throw, throws & finally

  • June 23, 2022
  • Java
legacy classes

The Java keywords for managing exceptions include throw, throws, and finally.

throw keyword:

To throw an exception explicitly in Java, use the throw keyword.

The exception object that is to be thrown is specified. The notice that comes with the exception contains a description of the error. These anomalies could be caused by user inputs, the server, etc.

Java’s throw keyword allows us to throw either verified or unchecked exceptions. It mostly serves as a custom exception thrower.

Syntax:
throw new exception_class("error message");  
Example of throw Exception:
public class Demo {   
    //function to check if a student passed or failed   
    public static void validate(int percent) {  
        if(percent<30) {  
             
            throw new ArithmeticException("Student Failed");    
        }  
        else {  
            System.out.println("Student Passed!!");  
        }  
    }  
    //main method  
    public static void main(String args[]){  
        //calling the function  
        validate(33);  
        System.out.println("\n---------");    
  }    
}    
Output:

When percent is 33%.

Student Passed!!
---------

When percent is 28%. The exception is successfully handled.

Exception in thread "main" java.lang.ArithmeticException: Student Failed
	at Demo.validate(Demo.java:6)
	at Demo.main(Demo.java:15)
throws Keyword:

Declaring an exception in Java requires the throws keyword. The programmer receives a notification that an exception might happen. Therefore, the programmer should provide the exception handling code to retain the program’s usual flow.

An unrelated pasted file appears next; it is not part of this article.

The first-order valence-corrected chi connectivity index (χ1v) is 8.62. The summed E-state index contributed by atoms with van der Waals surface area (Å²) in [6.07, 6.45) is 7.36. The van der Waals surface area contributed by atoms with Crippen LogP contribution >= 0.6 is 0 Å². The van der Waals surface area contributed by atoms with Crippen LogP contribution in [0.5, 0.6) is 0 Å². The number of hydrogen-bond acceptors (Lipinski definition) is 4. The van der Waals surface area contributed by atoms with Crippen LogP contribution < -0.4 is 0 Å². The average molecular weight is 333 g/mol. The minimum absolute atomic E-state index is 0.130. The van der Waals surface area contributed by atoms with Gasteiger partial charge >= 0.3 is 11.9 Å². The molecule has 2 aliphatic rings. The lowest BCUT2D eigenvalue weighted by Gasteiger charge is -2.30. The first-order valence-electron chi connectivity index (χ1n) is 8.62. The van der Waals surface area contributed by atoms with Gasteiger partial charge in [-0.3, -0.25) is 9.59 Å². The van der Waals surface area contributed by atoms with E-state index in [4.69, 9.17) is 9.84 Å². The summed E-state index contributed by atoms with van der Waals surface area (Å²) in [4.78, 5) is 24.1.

The checked exceptions are often handled through exception handling. It is the responsibility of the programmer to check the code before using it if an unchecked exception like NullPointerException occurs.

Syntax:
return_type method_name() throws exception_class_name{  
//method code  
}  
Example of throws Keyword:
// Java program to demonstrate working of throws
class Demo {
 
    
    static void fun() throws IllegalAccessException
    {
        System.out.println("Inside fun(). ");
        throw new IllegalAccessException("demo");
    }
 
    // This is a caller function
    public static void main(String args[])
    {
        try {
            fun();
        }
        catch (IllegalAccessException e) {
            System.out.println("caught in main.");
        }
    }
}
Output:
Inside fun(). 
caught in main.
finally block:

The finally block in Java is used to run crucial code, such as connection closure, among other things.

Whether an exception is handled or not, the Java finally block is always run. Therefore, regardless of whether an exception happens or not, it contains all the relevant statements that must be printed.

The try-catch block is followed by the finally block.

Example of finally block:
// Java program to demonstrate working of try,
// catch and finally

class Demo {
	public static void main(String[] args)
	{
		int a = 10, b = 5, c = 5, result;
		try {
			result = a / (b - c);
			System.out.println("result" + result);
		}

		catch (ArithmeticException e) {
			System.out.println("Exception caught:Division by zero");
		}

		finally {
			System.out.println("I am in final block");
		}
	}
}
Output:
Exception caught:Division by zero
I am in final block

Note: also read about the Nested try block & try with Resource Statement

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